We installed a whole house PV system and turned-it-up two weeks ago. We paid about $4 per installed watt and it looks like the payback period will be about 4 years. Maybe less and certainly less if WAPA rates keep increasing. (Of course if the Republicans have their way and kill the federal solar rebate, the payback period would be an extra year or two.)


ReplyQuote
mutig25
(@mutig25)
Advanced Member
Joined: 7 years ago
Posts: 27
December 30, 2012 7:34 pm  

Thanks for the info. Hopefully, the federal energy-efficiency tax credit will remain, as 30% of cost looks rather attractive.


ReplyQuote
gonetropo
(@gonetropo)
Advanced Member
Joined: 8 years ago
Posts: 427
December 31, 2012 9:55 am  

Thanks for the info. Hopefully, the federal energy-efficiency tax credit will remain, as 30% of cost looks rather attractive.

We installed ours in May and to date have generated about 2200 KWH. We have 10 240W panels and 10 Microinverters.
We were using about 350KWH - 410KWH per month on average. So, as you can see, we are generating about 300KWH per month.
Our last 5 WPA bills have been in the 70-107KWH range.

Agree with rhstoo on the cost and projected payback. With the tax credit and the present production of the system, we are looking at about a 4 year payback.

I have noticed that we have had a lot of overcast days and that really makes a significant differenence in the KWH generation. It was much better in the May-October timeframe than now. Our panels are at 17 degrees and due south. It should begin to get better in the coming month.

The tax credit does assist with the cost but IMO the government should not be subsidizing this, or a lot of other things. We are broke!
I would have installed it regardless of the tax credit. It is just an added benefit.


ReplyQuote
DixieChick
(@DixieChick)
Trusted Member
Joined: 11 years ago
Posts: 1495
December 31, 2012 11:07 am  

we jsut installed a GEO THERMAL a/c unit. works great, water circulates through the swimming pool.


ReplyQuote
lily1025
(@lily1025)
Advanced Member
Joined: 10 years ago
Posts: 432
December 31, 2012 2:57 pm  

how bout sending our electric bills (copies) to CNN, Fox etc and show them what the island is paying, maybe they could shame our goverment nationally. just a thought.. course if your trying to sell here would not be a good selling point.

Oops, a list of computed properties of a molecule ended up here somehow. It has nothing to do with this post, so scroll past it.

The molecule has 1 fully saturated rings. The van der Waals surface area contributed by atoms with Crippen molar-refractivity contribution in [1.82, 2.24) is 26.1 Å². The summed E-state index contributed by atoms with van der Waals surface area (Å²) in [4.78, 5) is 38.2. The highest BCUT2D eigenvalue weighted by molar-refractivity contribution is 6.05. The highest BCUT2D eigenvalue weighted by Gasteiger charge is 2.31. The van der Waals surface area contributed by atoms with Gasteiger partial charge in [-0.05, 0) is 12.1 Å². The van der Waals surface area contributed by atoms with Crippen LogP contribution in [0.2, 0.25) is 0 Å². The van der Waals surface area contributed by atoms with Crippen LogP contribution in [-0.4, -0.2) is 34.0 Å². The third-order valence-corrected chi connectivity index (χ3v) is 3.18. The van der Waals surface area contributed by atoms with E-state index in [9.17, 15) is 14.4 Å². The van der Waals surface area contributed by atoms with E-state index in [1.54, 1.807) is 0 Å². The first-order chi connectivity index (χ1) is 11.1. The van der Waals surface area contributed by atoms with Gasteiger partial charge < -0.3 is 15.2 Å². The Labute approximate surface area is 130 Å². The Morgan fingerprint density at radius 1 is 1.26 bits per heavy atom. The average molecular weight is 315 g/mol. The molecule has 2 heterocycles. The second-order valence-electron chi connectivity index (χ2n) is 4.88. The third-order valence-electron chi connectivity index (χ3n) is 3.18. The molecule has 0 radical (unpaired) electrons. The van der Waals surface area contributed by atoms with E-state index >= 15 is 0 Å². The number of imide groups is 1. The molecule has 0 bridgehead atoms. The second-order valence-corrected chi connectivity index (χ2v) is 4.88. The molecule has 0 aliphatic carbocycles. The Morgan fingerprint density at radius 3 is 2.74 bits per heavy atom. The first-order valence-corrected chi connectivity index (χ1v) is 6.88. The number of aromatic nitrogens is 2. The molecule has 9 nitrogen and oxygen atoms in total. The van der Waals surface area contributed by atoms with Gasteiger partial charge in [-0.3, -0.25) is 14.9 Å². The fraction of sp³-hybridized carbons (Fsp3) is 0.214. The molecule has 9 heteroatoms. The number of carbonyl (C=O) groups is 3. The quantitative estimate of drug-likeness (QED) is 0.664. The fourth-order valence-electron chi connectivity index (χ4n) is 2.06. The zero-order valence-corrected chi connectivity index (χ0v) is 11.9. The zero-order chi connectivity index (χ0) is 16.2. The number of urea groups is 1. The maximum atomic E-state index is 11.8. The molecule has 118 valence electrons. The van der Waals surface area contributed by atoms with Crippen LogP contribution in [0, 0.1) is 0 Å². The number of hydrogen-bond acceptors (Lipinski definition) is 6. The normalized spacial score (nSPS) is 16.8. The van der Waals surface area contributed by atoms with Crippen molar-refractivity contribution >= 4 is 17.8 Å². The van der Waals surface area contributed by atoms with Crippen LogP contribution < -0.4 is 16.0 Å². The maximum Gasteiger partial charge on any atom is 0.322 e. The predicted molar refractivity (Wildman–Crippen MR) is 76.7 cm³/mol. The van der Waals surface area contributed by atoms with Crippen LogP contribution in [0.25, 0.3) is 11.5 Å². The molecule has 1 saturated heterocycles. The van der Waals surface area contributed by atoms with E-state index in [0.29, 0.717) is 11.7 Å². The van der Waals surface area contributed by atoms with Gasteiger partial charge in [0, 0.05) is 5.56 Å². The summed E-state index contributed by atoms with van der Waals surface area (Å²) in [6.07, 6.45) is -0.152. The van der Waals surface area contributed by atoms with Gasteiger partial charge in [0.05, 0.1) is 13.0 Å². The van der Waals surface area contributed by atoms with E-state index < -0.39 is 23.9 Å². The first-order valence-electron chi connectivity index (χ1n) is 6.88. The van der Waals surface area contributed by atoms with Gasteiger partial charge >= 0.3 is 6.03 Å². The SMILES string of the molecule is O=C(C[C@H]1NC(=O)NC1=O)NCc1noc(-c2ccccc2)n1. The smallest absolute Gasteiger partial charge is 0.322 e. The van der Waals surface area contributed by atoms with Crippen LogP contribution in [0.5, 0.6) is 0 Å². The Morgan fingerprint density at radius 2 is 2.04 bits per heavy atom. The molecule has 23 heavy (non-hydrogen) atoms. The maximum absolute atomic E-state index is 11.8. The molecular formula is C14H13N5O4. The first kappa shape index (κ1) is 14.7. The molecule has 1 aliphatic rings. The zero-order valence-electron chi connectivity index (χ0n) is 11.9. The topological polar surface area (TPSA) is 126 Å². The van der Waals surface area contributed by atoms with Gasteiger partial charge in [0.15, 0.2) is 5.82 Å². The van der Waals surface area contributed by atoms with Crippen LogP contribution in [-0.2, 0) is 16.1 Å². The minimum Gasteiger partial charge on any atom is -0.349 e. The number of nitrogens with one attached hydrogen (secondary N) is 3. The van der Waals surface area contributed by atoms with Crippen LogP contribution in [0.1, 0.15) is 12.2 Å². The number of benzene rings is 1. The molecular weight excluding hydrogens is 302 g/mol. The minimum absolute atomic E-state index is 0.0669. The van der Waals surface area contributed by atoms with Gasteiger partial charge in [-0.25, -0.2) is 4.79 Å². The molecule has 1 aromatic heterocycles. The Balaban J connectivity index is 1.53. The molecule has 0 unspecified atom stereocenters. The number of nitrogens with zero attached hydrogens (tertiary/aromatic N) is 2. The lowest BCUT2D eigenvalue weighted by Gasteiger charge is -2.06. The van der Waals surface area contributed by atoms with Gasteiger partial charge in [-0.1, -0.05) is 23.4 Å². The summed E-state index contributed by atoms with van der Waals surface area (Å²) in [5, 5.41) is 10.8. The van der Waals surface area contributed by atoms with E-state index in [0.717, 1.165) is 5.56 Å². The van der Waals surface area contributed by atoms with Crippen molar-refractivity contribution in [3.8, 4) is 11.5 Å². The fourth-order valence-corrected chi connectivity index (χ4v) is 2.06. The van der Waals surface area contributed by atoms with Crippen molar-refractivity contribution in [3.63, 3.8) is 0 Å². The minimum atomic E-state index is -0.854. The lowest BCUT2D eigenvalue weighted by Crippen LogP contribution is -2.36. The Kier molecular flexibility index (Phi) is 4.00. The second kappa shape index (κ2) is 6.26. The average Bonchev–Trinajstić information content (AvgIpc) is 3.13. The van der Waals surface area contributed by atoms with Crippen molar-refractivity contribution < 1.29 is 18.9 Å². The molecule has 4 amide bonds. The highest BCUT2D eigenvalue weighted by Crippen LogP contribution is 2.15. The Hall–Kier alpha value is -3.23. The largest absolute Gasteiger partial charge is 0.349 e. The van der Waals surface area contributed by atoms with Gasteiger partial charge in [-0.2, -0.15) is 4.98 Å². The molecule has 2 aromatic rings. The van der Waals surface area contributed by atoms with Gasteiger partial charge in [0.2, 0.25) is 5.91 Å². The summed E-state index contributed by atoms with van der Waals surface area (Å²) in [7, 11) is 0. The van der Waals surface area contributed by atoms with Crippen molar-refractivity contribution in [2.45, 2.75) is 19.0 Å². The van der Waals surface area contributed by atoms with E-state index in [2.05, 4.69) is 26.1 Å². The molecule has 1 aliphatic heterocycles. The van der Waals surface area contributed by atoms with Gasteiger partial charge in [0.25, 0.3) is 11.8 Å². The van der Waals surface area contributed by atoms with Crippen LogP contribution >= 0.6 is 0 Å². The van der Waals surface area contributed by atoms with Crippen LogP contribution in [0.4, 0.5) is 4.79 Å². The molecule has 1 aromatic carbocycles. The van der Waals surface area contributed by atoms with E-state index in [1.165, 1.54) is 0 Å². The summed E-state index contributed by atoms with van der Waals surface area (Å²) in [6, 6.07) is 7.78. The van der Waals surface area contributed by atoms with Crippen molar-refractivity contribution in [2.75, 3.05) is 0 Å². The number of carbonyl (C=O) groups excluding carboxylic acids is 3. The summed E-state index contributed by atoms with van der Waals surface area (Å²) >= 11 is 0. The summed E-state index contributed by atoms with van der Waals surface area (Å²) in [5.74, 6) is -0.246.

i really like your idea dixichick!!


ReplyQuote
speee1dy
(@speee1dy)
Expert
Joined: 11 years ago
Posts: 8750
December 31, 2012 4:52 pm  

lol dixie


ReplyQuote
rosesisland
(@rosesisland)
Trusted Member
Joined: 8 years ago
Posts: 703
January 1, 2013 12:47 pm  

So I've read a number of posts on WAPA, but everyone is talking in terms of kwh amounts. Can some of you provide an example of a monthly bill? Let's say you have a two bedroom apartment with A/C... what is the amount one can expect to pay per month?

If this seems like a rookie question, it is because I am moving to STT in April.

ppo

Well, I have no idea what people are doing to get their WAPA bills so high!

We installed solar recently but prior to the solar, our bills were between $160 and $210 per month.....tops! That was at $.43 per KWH.

We have 2 electric hot water heaters on no timer, a huge refrigerator, electric cloths dryer, a freezer, pool pump that runs 5 hours per day and the normal other lights, small appliances, ceiling fans, etc.

Well I'll tell you what we run that got our 21 day WAPA so HIGH!!!! We run only ONE of our two hot water heaters, one hour every or every other day. I use my dishwasher 2 times per week at night; I wash in HE washer, twice per week. I hang my wash on a clothes line to dry. We never turn on ceiling fans any time, period! I do not use air conditioners even though I have 8 in my house. We never turn on any lights during the day. Our 4 outdoor lights running from dusk 'til dawn are LED and low wattage at that! The other indoor lights we use in Kitchen, LR, BR are LED and ALWAYS off when we are not in room. TV RARELY turned on and off by power strip when not used! Pool pump on for 6 hours on timer, per night! We do cook a couple of times per week and use microwave as much as possible and unplugged when not being used, same with coffee maker...unplugged when not being used! I charge our cell phones and my IPad daily and unplug chargers when not using!

Now, mind you we are in a lease until May 2014... Yes, 14 and cannot install solar, so just what do you think I should be doing differently?

You said, recently installed, LEAC has gone up several times recently! Our bill was total, $358.!!!! THAT WAS JUST FOR 21DAYS! Should I be cooking on coal and reading by oil lamp? Geeze, get a grip, please, not everyone can afford solar or get permission to install from Landlord! Count you blessings and don't criticize those of us that aren't as fortunate as you are!


ReplyQuote
Neil
 Neil
(@Neil)
Trusted Member
Joined: 13 years ago
Posts: 988
January 1, 2013 1:20 pm  

Your pool pump might be sucking amps. The one year we rented a house with a pool was our worst consumption by far.


ReplyQuote
Page 2 / 3
Settlers Handbook

Thinking about moving to the Virgin Islands?

The Settler's Handbook is a Indispensable Guide

The current 18th Edition, will help you explore your dream of island living. A solid reference book, it was first published in 1975. That's 40 years of helping people move to the Virgin Islands.

Order Today $17.95
Close Menu

Please Login or Register